The London-Shanghai Stock Connect service was opened for business as part of efforts to build a stronger economic dialogue between the UK and China. Chancellor Philip Hammond said the initiative represents a “strong vote of confidence” as Britain prepares to leave the European Union on 31 October. The project has taken four years to develop. Chancellor Philip Hammond, who is hosting vice premier Hu Chunhua, said: ”Stock Connect is a ground-breaking initiative, which will deepen our global connectivity as we look outwards to new opportunities in Asia.

“London is a global financial centre like no other, and today’s launch is a strong vote of confidence in the UK market.”

The scheme will allow international investors to access China A-shares from outside Greater China.

At the same time more than 260 Shanghai-listed companies will be eligible to list in London through the initiative.

It is intended that investors will be able to trade across London and Chinese time zones, allowing issuers from both markets to raise capital in the other market.

The Shanghai Stock Exchange said the new connect would give domestic firms support in expanding their global businesses.

Chinese brokerage Huatai was the first company to make its full London debut.

Mr Hammond has sought to build economic ties with Beijing as Britain prepares for Brexit, despite controversies over issues like the potential involvement of Chinese tech giant Huawei, in the UK’s 5G network.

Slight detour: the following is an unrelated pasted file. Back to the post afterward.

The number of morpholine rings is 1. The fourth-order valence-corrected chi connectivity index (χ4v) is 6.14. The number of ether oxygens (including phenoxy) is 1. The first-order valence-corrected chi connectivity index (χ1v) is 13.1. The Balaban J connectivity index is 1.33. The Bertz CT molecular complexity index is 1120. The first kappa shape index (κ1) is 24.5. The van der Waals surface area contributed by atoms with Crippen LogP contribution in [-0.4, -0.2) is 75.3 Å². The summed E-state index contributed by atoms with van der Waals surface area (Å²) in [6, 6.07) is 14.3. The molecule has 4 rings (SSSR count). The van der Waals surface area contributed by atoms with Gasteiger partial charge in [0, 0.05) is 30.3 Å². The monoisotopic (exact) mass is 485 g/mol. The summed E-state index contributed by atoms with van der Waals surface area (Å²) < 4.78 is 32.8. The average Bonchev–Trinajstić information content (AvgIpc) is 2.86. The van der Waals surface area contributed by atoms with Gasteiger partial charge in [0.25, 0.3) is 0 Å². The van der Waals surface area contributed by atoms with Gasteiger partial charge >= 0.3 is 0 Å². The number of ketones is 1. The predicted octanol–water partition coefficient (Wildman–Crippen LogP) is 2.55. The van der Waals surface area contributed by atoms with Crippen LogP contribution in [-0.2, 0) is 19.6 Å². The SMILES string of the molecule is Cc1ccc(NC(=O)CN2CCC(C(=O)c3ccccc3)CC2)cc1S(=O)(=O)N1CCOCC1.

In April he attended a conference in the Chinese capital to promote Beijing’s multibillion-dollar Belt and Road infrastructure structure programme to develop new land and sea routes with the West.

He made clear the aim was to win lucrative financial, legal and design services contracts for UK firms.

The move will be a welcome patch of positively for China, with the nation currently locked in a bitter trade war with the United States.

US President Donald Trump recently ramped up tariffs on a list of $200billion worth of Chinese imports from 10 percent to 25 percent.

The American leader has also vowed to slap 25 percent tariffs on an additional $300billion worth of Chinese goods unless the two sides reach an agreement.

China has retaliated to US aggression by raising duties on a revised list of $60billion worth of US products to as high as 25 percent.

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